Immigration policies continue to come and go with each administration.
Trump's "Remain in Mexico" policy was rescinded by Biden, and Biden's action has been upheld by the courts. This is just another example of how America's immigration policies come and go with each new administration.
Because immigration, under the last few presidents, both Democrats and Republicans, has been managed by presidential executive orders, not by legislation passed by Congress and signed by the president.
The most recent major legislative acts affecting immigration were the Immigration Reform and Control Act of 1986, the Immigration Act of 1990, and the Secure Fence Act of 2006.
None of these adequately addresses today's situation at the border or inside our borders.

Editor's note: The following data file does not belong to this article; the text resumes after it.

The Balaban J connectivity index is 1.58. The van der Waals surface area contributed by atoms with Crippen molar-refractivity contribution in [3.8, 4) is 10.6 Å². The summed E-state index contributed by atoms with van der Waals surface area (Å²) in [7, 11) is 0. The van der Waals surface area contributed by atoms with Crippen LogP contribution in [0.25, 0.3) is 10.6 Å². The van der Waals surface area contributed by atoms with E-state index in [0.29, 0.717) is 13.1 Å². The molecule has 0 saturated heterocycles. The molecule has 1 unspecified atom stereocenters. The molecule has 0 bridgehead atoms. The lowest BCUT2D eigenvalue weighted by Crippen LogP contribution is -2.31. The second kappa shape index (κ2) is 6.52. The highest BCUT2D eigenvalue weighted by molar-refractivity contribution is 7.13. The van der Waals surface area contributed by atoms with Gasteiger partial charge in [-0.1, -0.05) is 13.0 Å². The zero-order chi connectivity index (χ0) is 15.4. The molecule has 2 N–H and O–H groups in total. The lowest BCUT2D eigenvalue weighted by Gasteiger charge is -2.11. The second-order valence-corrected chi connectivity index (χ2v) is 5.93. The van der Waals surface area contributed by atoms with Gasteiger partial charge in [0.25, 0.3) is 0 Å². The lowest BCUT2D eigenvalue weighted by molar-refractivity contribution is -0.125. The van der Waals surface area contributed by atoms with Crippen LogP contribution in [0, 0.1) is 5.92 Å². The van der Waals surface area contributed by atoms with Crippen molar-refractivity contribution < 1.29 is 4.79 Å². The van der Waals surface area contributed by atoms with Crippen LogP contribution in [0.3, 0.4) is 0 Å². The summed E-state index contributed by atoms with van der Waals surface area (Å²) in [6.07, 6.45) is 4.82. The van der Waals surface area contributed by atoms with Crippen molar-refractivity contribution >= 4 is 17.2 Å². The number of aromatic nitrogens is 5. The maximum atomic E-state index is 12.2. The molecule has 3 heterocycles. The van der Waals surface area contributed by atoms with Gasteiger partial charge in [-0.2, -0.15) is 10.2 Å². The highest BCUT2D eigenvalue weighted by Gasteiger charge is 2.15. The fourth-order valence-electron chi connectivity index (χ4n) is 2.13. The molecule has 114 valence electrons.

All the basic questions about U.S. immigration remain open, unsettled, and controversial:
How many immigrants should we let into the country each year?
What should be the basis for allowing some people in and keeping others out?
What should be done about the millions of people living here who are not lawfully present in the U.S.?
What is the message that America needs to send to the world about immigration to this country in the 21st century?